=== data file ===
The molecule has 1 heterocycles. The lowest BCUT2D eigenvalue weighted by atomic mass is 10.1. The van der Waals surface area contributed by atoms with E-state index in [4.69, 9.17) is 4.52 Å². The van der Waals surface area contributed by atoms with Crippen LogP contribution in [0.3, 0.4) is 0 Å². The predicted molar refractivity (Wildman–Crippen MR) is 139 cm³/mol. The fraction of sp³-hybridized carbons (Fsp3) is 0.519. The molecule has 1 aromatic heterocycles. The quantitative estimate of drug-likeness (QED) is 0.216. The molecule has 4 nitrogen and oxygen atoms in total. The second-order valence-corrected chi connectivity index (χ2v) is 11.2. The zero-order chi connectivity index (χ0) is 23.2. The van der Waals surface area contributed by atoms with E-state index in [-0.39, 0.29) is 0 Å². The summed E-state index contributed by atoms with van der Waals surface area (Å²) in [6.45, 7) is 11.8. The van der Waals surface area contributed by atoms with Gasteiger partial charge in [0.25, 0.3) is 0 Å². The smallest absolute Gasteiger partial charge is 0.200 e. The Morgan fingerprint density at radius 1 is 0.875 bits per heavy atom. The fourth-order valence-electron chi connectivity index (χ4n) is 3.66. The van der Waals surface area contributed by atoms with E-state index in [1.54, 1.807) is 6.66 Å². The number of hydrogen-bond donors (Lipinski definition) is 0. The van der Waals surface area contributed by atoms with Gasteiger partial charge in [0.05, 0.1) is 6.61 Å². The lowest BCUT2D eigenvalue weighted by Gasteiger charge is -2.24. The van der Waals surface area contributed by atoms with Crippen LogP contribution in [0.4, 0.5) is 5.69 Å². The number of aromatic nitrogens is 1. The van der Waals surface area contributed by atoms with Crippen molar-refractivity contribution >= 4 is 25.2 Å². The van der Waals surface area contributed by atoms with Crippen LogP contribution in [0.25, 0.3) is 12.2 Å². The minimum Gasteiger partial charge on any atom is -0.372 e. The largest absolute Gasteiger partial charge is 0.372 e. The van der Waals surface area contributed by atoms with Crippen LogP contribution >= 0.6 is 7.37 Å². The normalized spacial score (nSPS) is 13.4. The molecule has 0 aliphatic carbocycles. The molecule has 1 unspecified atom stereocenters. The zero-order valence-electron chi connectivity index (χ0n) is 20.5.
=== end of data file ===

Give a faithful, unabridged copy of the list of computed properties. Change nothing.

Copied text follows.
The molecule has 1 heterocycles. The lowest BCUT2D eigenvalue weighted by atomic mass is 10.1. The van der Waals surface area contributed by atoms with E-state index in [4.69, 9.17) is 4.52 Å². The van der Waals surface area contributed by atoms with Crippen LogP contribution in [0.3, 0.4) is 0 Å². The predicted molar refractivity (Wildman–Crippen MR) is 139 cm³/mol. The fraction of sp³-hybridized carbons (Fsp3) is 0.519. The molecule has 1 aromatic heterocycles. The quantitative estimate of drug-likeness (QED) is 0.216. The molecule has 4 nitrogen and oxygen atoms in total. The second-order valence-corrected chi connectivity index (χ2v) is 11.2. The zero-order chi connectivity index (χ0) is 23.2. The van der Waals surface area contributed by atoms with E-state index in [-0.39, 0.29) is 0 Å². The summed E-state index contributed by atoms with van der Waals surface area (Å²) in [6.45, 7) is 11.8. The van der Waals surface area contributed by atoms with Gasteiger partial charge in [0.25, 0.3) is 0 Å². The smallest absolute Gasteiger partial charge is 0.200 e. The Morgan fingerprint density at radius 1 is 0.875 bits per heavy atom. The fourth-order valence-electron chi connectivity index (χ4n) is 3.66. The van der Waals surface area contributed by atoms with E-state index in [1.54, 1.807) is 6.66 Å². The number of hydrogen-bond donors (Lipinski definition) is 0. The van der Waals surface area contributed by atoms with Gasteiger partial charge in [0.05, 0.1) is 6.61 Å². The lowest BCUT2D eigenvalue weighted by Gasteiger charge is -2.24. The van der Waals surface area contributed by atoms with Crippen LogP contribution in [0.4, 0.5) is 5.69 Å². The number of aromatic nitrogens is 1. The van der Waals surface area contributed by atoms with Crippen molar-refractivity contribution >= 4 is 25.2 Å². The van der Waals surface area contributed by atoms with Crippen LogP contribution in [0.25, 0.3) is 12.2 Å². The minimum Gasteiger partial charge on any atom is -0.372 e. The largest absolute Gasteiger partial charge is 0.372 e. The van der Waals surface area contributed by atoms with Crippen LogP contribution >= 0.6 is 7.37 Å². The normalized spacial score (nSPS) is 13.4. The molecule has 0 aliphatic carbocycles. The molecule has 1 unspecified atom stereocenters. The zero-order valence-electron chi connectivity index (χ0n) is 20.5.